Keyword homemade jelly, jelly, pectin, peppers
Tried this recipe? What changes did you make?Let us know how it was!

23 thoughts on “Pepper Jelly Recipe

  1. We JUST made our first 16 jars and they are cooling. The process was SUPER easy and fun, and they look BEAUTIFUL.

    Thank you for the great share

    Eric and Colleen
    Santa Cruz, CA

  2. The recipe says 1 liquid pectin. How much is that? A box of liquid pectin contains 2 pouches for a total of 6 oz. Do you use the whole box (6oz)?

    1. Hi Kylee. I’m sorry to hear that your jelly didn’t set. There are so many variables, and sometimes it just happens. However, the most common problem I have found is the pectin used. Pectin has an expiry date and if used past that date will often not work. Other reasons for jelly not setting: overripe peppers, overcooking, undercooking, or not following the recipe exactly. You can try to reprocess: (here are some instructions you can use it as a syrup. Thanks for checking back with me, and better luck next time!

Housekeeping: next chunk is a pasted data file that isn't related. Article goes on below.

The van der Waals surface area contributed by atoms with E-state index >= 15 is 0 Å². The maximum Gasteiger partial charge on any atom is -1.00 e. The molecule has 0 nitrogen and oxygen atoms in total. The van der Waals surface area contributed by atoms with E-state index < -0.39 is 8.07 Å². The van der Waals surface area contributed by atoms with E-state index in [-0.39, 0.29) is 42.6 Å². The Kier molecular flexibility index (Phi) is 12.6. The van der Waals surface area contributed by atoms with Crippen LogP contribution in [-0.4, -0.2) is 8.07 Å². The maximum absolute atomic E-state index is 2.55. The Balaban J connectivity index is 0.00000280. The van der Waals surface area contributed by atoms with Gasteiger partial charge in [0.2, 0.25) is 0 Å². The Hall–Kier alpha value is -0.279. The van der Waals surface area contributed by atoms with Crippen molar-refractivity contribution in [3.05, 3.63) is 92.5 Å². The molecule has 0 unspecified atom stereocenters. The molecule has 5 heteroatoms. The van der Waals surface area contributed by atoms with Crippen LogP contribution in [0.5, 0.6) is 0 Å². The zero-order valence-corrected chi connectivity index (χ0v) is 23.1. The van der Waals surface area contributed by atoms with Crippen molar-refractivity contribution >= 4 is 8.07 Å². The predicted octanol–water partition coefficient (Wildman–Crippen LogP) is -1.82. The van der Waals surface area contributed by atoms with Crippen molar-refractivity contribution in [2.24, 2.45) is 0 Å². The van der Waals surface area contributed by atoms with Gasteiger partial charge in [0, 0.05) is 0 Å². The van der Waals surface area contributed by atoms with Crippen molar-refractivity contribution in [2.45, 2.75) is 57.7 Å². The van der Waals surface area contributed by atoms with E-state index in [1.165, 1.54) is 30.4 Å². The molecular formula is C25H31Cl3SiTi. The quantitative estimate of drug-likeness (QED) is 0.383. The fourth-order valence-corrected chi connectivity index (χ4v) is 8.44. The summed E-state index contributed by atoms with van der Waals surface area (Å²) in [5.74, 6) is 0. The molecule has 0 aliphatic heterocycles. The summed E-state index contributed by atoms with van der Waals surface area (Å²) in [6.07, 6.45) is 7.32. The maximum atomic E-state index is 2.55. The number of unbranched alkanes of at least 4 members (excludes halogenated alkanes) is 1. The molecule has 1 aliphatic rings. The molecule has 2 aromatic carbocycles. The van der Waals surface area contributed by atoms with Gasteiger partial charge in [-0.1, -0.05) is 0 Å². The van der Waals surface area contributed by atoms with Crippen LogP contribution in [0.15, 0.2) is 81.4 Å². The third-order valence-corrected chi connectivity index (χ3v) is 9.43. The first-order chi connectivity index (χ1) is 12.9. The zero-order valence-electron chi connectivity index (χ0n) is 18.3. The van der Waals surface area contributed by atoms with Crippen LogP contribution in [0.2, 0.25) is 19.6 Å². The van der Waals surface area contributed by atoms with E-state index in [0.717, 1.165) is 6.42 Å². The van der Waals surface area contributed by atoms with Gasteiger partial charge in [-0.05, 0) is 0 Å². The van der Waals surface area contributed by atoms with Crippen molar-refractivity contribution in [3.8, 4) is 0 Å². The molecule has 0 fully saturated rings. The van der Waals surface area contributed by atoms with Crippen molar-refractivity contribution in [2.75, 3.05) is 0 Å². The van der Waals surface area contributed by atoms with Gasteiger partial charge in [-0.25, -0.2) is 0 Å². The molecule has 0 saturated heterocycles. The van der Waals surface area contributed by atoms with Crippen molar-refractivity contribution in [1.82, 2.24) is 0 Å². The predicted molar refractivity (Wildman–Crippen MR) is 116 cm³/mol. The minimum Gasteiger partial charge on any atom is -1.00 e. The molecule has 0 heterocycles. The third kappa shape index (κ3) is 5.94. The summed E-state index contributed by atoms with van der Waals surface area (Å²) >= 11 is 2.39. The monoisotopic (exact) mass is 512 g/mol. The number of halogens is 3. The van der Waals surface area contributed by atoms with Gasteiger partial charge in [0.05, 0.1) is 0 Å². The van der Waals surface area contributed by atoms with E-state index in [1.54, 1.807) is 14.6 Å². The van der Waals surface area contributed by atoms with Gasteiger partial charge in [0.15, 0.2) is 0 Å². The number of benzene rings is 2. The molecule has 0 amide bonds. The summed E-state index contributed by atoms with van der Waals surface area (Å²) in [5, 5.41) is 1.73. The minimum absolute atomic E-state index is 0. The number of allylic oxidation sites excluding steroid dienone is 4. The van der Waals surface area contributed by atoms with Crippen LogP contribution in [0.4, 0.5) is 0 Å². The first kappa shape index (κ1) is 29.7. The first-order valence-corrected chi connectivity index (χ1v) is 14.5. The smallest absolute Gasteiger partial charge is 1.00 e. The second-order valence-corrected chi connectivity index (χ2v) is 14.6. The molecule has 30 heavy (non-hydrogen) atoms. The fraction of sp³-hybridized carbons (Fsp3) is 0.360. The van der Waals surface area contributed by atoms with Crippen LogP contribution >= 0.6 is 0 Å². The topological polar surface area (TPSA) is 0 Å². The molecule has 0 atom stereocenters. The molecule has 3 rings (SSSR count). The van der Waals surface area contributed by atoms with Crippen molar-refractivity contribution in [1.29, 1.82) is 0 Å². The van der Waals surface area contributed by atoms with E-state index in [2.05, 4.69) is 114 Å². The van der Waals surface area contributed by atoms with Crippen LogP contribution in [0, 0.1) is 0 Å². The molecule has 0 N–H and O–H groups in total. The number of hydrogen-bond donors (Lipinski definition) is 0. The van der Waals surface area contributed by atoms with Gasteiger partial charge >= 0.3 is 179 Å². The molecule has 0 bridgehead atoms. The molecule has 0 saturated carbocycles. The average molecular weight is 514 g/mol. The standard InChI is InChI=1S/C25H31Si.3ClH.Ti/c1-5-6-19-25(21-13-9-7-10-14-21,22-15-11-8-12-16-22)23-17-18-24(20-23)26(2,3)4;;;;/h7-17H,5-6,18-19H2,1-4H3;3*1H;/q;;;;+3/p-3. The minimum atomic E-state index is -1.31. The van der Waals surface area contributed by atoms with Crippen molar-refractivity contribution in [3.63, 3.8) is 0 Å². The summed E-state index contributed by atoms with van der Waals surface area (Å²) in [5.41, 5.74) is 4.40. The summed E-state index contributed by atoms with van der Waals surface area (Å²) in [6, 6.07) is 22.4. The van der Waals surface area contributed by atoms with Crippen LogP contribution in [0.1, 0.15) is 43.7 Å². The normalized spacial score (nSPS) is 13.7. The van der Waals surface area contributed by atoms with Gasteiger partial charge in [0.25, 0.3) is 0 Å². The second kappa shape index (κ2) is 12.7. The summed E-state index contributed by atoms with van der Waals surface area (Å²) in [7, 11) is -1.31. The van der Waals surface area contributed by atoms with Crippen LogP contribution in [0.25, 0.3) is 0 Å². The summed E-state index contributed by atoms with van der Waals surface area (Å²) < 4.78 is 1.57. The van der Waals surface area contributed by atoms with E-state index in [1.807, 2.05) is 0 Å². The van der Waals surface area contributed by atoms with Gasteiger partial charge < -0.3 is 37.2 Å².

3. I made this and added 4 jalapeno peppers. The sweetness plus a little heat was a hit. I’d prefer even more jalapenos but want to please everyone. It was thicker than I prefer but was great on a block of cream cheese.

    1. Hi Cindy. Thanks so much for this question because it points out missing info in the recipe. You will need a dozen 4 oz jars or six 8 oz jars. I have now added this info in the recipe notes. Wishing you pepper jelly success! This is a delicious recipe, enjoy!

  4. I’ve never made pepper jelly but I’ve enjoyed it with brie and crackers and it is so good. Love the endless options to use it. Hello turkey sandwich! And the gifting option is great too!

  5. This is such a pretty jelly, Colleen and a wonderful hostess gift, too! I love the look of it and the small jars are perfect 🙂 Thanks so much for sharing. (I could not get your star system to work for me but your Pepper Jelly Recipe is a five-star winner to me!)

  6. I always enjoy pepper jelly with charcuterie, but usually just buy it! Next time, I have to make your recipe! It looks great 🙂 Perfect for holiday gift giving too!! Pinned!

  7. Thanks for the info about pectin, and the difference between jam and jelly! I love adding pepper jelly to my snack boards, can’t wait to make some for the upcoming holidays!

  8. A great little guide to pepper jelly. I love pepper jelly, especially with some good cheddar and oat biscuits, or as a glaze on chicken!